Sunday, October 12, 2014

Australia believes it's still too risky to send health workers to Ebola zones

Julie Bishop will not let the workers go to west Africa until treatment and evacuation plans are in place

Bridie Jabour and Australian Associated Press, Friday 10 October 2014 23.09 EDT
Julie Bishop says she is ‘not putting at risk the lives of health workers’.
Photograph: Roslan Rahman/AFP/Getty Images

Australia will not send health workers to Ebola outbreak zones until their welfare can be guaranteed.

Despite talks with European nations, the UK and the US, Australia has been unable to shore up a treatment or evacuation plan for its personnel should they be sent to west Africa, the minister for foreign affairs, Julie Bishop, says.

“I do not have in place a guarantee that should an Australian health worker – sent there by the Australian government – contract Ebola, they would be able to be transported or treated in a hospital either in the region or in Europe,” she told reporters in Launceston on Saturday.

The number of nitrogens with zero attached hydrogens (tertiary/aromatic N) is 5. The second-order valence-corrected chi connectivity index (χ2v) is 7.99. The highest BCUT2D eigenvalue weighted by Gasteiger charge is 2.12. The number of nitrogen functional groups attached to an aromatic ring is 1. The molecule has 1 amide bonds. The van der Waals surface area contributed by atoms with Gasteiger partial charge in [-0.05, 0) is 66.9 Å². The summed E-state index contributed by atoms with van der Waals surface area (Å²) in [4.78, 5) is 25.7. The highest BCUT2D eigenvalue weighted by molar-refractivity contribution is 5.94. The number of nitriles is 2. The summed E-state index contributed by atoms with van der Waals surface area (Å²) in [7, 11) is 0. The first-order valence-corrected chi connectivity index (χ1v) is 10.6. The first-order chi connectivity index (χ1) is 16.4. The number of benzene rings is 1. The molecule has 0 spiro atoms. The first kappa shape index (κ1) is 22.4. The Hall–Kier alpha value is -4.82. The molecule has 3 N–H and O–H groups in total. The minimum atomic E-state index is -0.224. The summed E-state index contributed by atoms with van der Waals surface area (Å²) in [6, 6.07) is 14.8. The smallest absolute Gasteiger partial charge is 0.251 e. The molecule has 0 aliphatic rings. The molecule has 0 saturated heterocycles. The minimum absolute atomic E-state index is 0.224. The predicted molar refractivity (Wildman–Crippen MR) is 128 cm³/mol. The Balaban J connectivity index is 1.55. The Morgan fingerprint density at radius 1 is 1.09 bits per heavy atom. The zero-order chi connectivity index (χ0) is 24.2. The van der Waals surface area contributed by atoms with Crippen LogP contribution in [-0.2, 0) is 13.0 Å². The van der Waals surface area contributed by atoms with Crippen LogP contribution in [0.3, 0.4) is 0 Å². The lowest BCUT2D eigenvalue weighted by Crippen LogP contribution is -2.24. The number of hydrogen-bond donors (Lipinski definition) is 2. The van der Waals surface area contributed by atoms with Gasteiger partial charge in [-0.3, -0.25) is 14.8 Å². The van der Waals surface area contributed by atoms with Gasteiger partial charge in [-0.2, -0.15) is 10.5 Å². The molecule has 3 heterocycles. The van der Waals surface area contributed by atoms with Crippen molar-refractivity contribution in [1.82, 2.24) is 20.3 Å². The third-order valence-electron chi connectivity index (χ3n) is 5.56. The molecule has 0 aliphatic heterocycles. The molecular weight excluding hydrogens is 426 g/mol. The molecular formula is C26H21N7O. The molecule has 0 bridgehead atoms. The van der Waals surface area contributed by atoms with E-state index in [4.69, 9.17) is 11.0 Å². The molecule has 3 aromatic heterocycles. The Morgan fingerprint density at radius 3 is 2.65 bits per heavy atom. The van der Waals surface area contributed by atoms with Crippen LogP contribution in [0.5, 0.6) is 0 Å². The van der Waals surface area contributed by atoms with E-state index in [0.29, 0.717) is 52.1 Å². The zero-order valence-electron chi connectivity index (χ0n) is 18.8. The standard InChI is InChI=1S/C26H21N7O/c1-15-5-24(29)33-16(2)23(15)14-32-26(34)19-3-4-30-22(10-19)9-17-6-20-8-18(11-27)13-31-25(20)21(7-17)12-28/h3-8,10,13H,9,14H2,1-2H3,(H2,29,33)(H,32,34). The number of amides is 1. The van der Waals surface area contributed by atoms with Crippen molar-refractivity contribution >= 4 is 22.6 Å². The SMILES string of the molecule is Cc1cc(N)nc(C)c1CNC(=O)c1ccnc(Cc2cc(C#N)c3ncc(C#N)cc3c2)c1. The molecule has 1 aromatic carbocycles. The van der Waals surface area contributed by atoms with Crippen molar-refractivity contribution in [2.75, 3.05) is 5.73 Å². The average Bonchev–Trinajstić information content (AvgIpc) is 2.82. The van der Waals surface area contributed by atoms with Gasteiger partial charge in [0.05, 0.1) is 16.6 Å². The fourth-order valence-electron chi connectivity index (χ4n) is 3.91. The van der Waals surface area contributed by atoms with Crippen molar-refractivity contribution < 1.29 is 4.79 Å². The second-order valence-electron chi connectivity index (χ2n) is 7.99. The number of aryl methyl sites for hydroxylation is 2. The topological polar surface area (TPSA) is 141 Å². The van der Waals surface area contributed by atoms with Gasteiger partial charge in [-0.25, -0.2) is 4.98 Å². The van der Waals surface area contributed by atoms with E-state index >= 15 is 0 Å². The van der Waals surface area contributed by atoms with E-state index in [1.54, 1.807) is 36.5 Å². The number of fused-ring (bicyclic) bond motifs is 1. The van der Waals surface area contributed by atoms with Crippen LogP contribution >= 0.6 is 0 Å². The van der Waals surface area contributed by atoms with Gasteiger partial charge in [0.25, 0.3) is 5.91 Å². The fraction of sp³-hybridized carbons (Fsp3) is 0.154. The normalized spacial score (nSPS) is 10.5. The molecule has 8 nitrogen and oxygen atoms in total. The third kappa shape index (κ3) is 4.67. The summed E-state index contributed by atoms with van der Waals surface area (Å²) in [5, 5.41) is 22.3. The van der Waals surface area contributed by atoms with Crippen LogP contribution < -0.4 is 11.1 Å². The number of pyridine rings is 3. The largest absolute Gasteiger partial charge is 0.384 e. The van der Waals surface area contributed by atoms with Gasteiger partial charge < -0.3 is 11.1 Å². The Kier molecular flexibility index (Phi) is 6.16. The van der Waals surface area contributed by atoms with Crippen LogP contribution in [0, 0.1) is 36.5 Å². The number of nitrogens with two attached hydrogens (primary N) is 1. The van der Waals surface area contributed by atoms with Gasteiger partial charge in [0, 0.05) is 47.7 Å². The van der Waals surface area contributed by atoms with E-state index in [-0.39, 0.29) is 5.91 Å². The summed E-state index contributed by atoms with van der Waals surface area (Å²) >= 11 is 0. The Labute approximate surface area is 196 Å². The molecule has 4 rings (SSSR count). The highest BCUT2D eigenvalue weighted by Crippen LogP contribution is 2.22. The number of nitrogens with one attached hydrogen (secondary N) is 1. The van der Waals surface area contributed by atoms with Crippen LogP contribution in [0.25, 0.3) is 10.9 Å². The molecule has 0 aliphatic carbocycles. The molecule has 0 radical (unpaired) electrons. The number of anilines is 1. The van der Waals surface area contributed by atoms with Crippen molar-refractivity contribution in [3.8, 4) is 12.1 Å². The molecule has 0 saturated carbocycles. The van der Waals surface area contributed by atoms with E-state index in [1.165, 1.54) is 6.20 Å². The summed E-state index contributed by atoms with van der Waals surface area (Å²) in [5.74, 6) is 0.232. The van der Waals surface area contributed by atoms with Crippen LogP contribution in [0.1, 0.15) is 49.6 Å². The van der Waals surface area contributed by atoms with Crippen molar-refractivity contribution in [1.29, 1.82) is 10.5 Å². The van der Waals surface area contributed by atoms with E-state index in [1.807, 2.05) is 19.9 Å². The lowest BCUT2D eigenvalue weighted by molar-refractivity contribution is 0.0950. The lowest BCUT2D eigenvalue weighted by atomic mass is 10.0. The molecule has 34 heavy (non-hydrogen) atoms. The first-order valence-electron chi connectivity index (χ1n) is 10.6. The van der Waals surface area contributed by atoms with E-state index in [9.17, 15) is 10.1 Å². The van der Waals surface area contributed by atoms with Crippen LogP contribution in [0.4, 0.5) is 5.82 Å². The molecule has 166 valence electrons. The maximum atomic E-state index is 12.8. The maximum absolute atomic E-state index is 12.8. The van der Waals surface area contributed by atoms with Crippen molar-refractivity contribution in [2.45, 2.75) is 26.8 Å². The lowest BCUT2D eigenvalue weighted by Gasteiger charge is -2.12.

“And until I have that in place we will not be sending Australian health workers.”

The minister presumed Australian health workers travelling privately to the outbreak region would be covered by a credible plan provided by their affiliate organisation.

The Australian government has contributed $18m for equipment and supplies in west Africa since the Ebola outbreak.

Bishop’s comments follow an Ebola scare in Queensland where Cairns nurse Sue Ellen Kovack, 57, returned from working in Sierra Leone, with symptoms including a fever.

Initial tests cleared Kovack of Ebola but she remains in isolation in hospital and will have a second round of tests on Sunday.

She was tested for the virus on Thursday after developing a low-grade fever upon her return to Australia after treating Ebola patients in Sierra Leone. She was held in isolation at Cairns hospital and her blood samples were flown to Brisbane for testing.

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